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anonymous

  • 4 years ago

What is the momentum of an object that has moved 5 meters in a period of 16 seconds if that object has a mass of 32 kg?

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  1. xkehaulanix
    • 4 years ago
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    I believe this is a physics question? But okay... The momentum of an object is equal to its mass times velocity, or momentum = mass * velocity The velocity in turn is equal to distance divided by time, so velocity = 5/16 m/s So multiply the velocity (5/16) by the mass (32 kg) 5/16 x 32 = 10 I believe that's right? I haven't taken physics in a while. Meters per second and kilograms are the proper units, aren't they?

  2. anonymous
    • 4 years ago
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    ok ill take your word for it thanks a bunch!

  3. anonymous
    • 4 years ago
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    hey kehaul do you think you could help me with one more?: A 30 kg sled moving at 15m/s accels down a hill to reach a speed of 20m/s. It takes 4.3 secs to reach the bottom of the hill. What is the sled's change in momentum?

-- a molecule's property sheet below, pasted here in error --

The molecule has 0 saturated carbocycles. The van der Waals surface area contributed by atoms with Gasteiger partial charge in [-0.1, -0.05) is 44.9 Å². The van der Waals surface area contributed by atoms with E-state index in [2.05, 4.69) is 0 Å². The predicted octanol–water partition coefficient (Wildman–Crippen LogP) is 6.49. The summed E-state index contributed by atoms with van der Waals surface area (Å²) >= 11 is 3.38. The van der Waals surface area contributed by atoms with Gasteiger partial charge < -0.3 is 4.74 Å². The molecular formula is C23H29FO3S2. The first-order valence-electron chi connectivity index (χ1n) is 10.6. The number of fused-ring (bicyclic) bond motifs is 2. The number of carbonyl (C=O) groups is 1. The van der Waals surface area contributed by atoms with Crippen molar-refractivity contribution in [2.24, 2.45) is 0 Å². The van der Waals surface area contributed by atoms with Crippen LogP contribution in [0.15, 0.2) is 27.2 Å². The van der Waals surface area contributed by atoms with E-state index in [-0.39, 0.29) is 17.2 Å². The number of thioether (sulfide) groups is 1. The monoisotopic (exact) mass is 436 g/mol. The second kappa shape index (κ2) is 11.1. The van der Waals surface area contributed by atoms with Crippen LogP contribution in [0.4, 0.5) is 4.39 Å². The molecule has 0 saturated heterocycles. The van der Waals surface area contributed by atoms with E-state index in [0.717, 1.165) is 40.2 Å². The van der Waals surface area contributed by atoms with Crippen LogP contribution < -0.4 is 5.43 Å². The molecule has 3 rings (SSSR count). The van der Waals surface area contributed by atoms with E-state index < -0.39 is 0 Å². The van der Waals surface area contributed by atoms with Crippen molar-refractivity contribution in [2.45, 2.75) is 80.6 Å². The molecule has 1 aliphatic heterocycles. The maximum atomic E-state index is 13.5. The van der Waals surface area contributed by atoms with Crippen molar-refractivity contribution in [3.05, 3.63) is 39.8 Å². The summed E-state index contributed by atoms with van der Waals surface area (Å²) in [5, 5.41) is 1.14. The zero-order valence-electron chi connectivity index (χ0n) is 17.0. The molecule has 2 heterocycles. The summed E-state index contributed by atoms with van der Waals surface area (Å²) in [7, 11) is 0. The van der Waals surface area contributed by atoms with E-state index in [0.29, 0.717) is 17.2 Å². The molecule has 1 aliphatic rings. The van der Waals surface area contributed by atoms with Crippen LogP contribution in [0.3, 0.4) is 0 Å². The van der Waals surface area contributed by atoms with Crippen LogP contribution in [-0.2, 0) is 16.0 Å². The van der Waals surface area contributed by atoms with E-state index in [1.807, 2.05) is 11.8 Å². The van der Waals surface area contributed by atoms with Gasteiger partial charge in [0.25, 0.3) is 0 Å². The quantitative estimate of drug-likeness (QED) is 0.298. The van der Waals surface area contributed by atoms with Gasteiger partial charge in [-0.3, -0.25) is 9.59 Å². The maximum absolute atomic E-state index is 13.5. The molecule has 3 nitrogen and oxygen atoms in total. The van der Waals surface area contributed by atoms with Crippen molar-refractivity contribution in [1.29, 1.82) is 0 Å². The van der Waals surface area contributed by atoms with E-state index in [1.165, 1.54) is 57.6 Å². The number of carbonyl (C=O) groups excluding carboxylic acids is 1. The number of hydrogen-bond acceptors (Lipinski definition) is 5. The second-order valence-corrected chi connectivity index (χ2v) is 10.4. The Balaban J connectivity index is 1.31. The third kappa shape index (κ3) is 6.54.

4. xkehaulanix
    • 4 years ago
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    Er....I'm really not sure about this one, but the change in momentum should be equal to the difference between the final and initial momentum. So using the formula for momentum, you should get this: Final_momentum = 30 kg * 20 m/s = 600 Initial_momentum = 30 kg * 15 m/s = 450 Change_in_momentum = 150 kg*m/s Again, I'm not really sure. Physics is a little iffy for me.

  5. anonymous
    • 4 years ago
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    ya thats what i got but i wasnt a 100% sure. thanks again!!

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